Essays will be judged by the officers of the International Virginia Woolf Society: Kristin Czarnecki, president; Ann Martin, vice-president; Alice Keane, secretary-treasurer; and Drew Shannon, historian-bibliographer. The winner will receive $200 and have the essay published in the subsequent issue of the Virginia Woolf Miscellany.

Please send essays as a PDF or in the latest version of Word.

All entries must be received by June 15, 2015. To receive an entry form, please contact Kristin Czarnecki at kristin_czarnecki@georgetowncollege.edu.

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The literature of the 1930s is commonly characterized as anti-modernist because of the prevalence of VWM Queering Woolfdocumentary realism, political purpose, and autobiographically-inflected fiction. Moreover, the canonical literature of the decade is almost entirely authored by privileged young men, a phenomenon explored by Virginia Woolf in “The Leaning Tower.”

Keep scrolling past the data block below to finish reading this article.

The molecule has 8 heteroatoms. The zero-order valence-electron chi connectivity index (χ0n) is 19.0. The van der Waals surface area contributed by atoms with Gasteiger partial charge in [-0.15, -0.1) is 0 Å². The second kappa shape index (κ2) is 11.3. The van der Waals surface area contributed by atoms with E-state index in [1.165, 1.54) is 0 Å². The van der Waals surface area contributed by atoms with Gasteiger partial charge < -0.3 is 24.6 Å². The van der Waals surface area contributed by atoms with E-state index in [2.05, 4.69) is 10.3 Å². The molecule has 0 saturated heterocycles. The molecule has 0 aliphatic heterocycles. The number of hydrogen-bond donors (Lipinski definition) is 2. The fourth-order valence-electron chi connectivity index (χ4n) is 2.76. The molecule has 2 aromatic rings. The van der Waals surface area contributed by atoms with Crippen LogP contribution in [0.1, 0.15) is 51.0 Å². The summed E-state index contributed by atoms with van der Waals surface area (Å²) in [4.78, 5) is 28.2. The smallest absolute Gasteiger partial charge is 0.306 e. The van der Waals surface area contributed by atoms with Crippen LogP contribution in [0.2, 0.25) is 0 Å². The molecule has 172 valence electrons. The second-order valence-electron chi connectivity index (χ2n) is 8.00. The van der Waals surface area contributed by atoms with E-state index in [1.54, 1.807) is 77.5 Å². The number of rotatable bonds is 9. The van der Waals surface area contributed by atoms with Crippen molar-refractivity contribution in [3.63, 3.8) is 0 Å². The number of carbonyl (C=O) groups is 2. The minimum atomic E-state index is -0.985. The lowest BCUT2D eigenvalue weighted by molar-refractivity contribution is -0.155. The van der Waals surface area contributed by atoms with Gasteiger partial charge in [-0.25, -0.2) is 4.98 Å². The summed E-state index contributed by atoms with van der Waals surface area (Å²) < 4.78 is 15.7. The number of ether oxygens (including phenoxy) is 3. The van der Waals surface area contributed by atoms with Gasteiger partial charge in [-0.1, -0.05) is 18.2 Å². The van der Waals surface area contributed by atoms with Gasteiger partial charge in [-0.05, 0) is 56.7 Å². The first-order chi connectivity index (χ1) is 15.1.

Interestingly, however, the 1930s bears witness to Woolf’s most daring and most commercially successful novels, The Waves and  The Years respectively.

With this context in mind: how does the “modernist” and “feminist” Woolf align with the common understanding of the decade’s literary figures and their production? And, by extension, does and if
so, how  Woolf’s 1930s writing sheds new light on a decade of literature otherwise dominated by the Auden and Brideshead Generations?

This issue of Virginia Woolf Miscellany, which will be published in Spring 2015, seeks contributions that explore Woolf’s relationship to the canonical literature of the 1930s, such as but not limited to:

Auden’s poetry, Isherwood’s Berlin fiction, Auden’s and Isherwood’s plays, Spender’s commentary, and Waugh’s comedic novels. Equally, this issue also seeks contributions examining resonances among Woolf’s 1930s writing and non-canonical literature of the decade, especially literature written by women.

In addition, this issue encourages responses to the following questions: